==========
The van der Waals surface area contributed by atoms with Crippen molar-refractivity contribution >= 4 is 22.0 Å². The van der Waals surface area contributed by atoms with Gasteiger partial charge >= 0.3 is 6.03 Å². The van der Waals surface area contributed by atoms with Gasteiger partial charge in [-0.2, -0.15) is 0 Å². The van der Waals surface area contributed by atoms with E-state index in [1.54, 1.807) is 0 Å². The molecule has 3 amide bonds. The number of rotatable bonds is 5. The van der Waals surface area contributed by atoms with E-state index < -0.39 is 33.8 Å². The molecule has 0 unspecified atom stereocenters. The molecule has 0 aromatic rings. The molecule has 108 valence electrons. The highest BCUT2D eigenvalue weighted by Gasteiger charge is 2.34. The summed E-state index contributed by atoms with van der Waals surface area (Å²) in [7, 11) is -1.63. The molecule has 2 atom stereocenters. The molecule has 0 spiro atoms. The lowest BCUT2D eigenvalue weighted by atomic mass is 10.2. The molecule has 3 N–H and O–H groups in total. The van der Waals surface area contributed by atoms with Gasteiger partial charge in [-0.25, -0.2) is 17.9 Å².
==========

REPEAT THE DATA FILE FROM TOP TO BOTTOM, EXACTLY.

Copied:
The van der Waals surface area contributed by atoms with Crippen molar-refractivity contribution >= 4 is 22.0 Å². The van der Waals surface area contributed by atoms with Gasteiger partial charge >= 0.3 is 6.03 Å². The van der Waals surface area contributed by atoms with Gasteiger partial charge in [-0.2, -0.15) is 0 Å². The van der Waals surface area contributed by atoms with E-state index in [1.54, 1.807) is 0 Å². The molecule has 3 amide bonds. The number of rotatable bonds is 5. The van der Waals surface area contributed by atoms with E-state index < -0.39 is 33.8 Å². The molecule has 0 unspecified atom stereocenters. The molecule has 0 aromatic rings. The molecule has 108 valence electrons. The highest BCUT2D eigenvalue weighted by Gasteiger charge is 2.34. The summed E-state index contributed by atoms with van der Waals surface area (Å²) in [7, 11) is -1.63. The molecule has 2 atom stereocenters. The molecule has 0 spiro atoms. The lowest BCUT2D eigenvalue weighted by atomic mass is 10.2. The molecule has 3 N–H and O–H groups in total. The van der Waals surface area contributed by atoms with Gasteiger partial charge in [-0.25, -0.2) is 17.9 Å².